Since 2009, there has been an industry-wide shift away from broker services which mean carriers are negotiating directly with shippers. The good news is: you don’t have to be Steve Jobs or Warren Buffett to negotiate business discussions successfully. The art of the deal is just like any other skill and can be learned, refined, and mastered. If you think about a negotiation for what it is, a conversation to reach an agreement, it suddenly becomes less intimidating. You’re not attempting to slight or shortchange anyone; you’re just trying to avoid being taken advantage of by your counterpart. Good negotiation skills can mean the difference between your fleet’s success or failure. Here are seven ways that you can use to improve your negotiation skills, receive better prices on loads, and build long-term relationships with shippers
Build trust by creating a personal connection.
Most negotiations boil down to two parties, made up of people, connecting with the goal of establishing a mutually beneficial arrangement. Whenever possible, connect at the personal level and build rapport and trust. Ask questions about their life and experiences. After all, you’re in the same industry so it should be relatively easy to discover common ground (you can always lament rising fuel prices). Use inclusive language like that helps them picture themselves doing business with you. It’s not all about you; it’s all about both of you.
Come prepared with an understanding of their perspective.
Know thyself, know thy enemy. A thousand battles, a thousand victories. ~ Sun Tzu
To find common ground and come to a mutually beneficial arrangement, you must first know what the other side wants and more importantly why they want it. Place yourself in their shoes and attempt to view your business relationship from their perspective. If you can understand their pressures, concerns, and goals, and empathize with them, you will have a much better idea of what is motivating them. Once you understand your counterpart’s perspective, you’re able to tailor your proposition to meet their needs.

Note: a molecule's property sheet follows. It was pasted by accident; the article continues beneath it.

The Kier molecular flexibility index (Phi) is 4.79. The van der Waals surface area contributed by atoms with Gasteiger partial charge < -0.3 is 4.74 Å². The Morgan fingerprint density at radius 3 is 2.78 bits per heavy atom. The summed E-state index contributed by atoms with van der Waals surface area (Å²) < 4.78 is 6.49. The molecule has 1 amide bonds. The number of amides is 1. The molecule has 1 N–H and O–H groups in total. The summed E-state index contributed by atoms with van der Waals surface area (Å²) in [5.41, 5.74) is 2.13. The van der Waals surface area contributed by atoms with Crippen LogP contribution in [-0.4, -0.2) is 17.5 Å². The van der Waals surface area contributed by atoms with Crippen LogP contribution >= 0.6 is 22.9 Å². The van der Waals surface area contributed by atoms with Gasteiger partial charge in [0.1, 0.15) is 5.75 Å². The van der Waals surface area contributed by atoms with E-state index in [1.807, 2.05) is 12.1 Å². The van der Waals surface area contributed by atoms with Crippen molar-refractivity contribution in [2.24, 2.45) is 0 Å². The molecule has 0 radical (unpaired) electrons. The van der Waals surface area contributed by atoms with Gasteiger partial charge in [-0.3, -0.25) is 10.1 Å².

Don’t Be Afraid to Share information
The more details you share, the more credible you appear. Your goal is to build a relationship of trust with your shippers. If your vendors trust you, they’ll not only be easier to work with now, but they’ll also be more inclined to want to work with you in the future. This is your chance to educate your customers and help them understand how you arrived at your numbers. If the economy is affecting logistics, let them know. If changing fuel prices are a factor, communicate that. Have you implemented service upgrades or new features that impact your bottom line? Talk about them! Demonstrate that you’ve thought things through and are in the position of power when it comes to information.
Don’t Lowball Your Initial Offer
A common mistake in negotiations is to ask for your minimum requirements out of fear that asking for too much might kill the deal early on. Asking for the minimum upfront gives you no room to negotiate and can hamstring your leverage. Instead, have a clear understanding of your bottom-line number and include an initial markup that gives you room to maneuver during the negotiation. You are working towards a win-win scenario and lowballing upfront can rapidly move you from a winning position to a losing one.
Remember, Money Isn’t Everything – When negotiating, it’s easy to get caught up in the “big blocks” of the deal. Revenue, Products, Services, etc. However, there may be intangibles that can help provide better balance in the deal. Terms of delivery, flexible payment terms, and other “non-dollar amount” elements can be used as negotiation tools.
Keep Doors Open – Never deliver ultimatums.
Ultimatums and deadlines often cause irritation and irrationality. By playing hardball and forcing your counterpart into a corner, you may blow a deal that would have otherwise been successful. Your #1 priority during a negotiation is to maintain and build long-term relationships with your shippers. You might have to pass on today’s negotiation, but if you’ve been intentional about building the relationship, you may be able to do business down the road.
Know your bottom-line number and Always be prepared to walk away.
Sometimes, deals just aren’t meant to be made. Respect that. Always have a firm grasp on your absolute rock bottom number. For most carriers negotiating deals, that number is the Total Cost Per Mile required to maintain profitability (don’t forget to calculate your Variable Cost Per Mile as well). If the negotiations reach that number, cut your losses and walk away from the deal.
Negotiation is an art form. Just like any other medium, to become proficient in it, you must hone it. The more experience you obtain, the easier and more effective you’ll be. With a little practice, a lot of preparation, and a genuine desire to seek win-win scenarios, you’ll be ready to negotiate like a pro.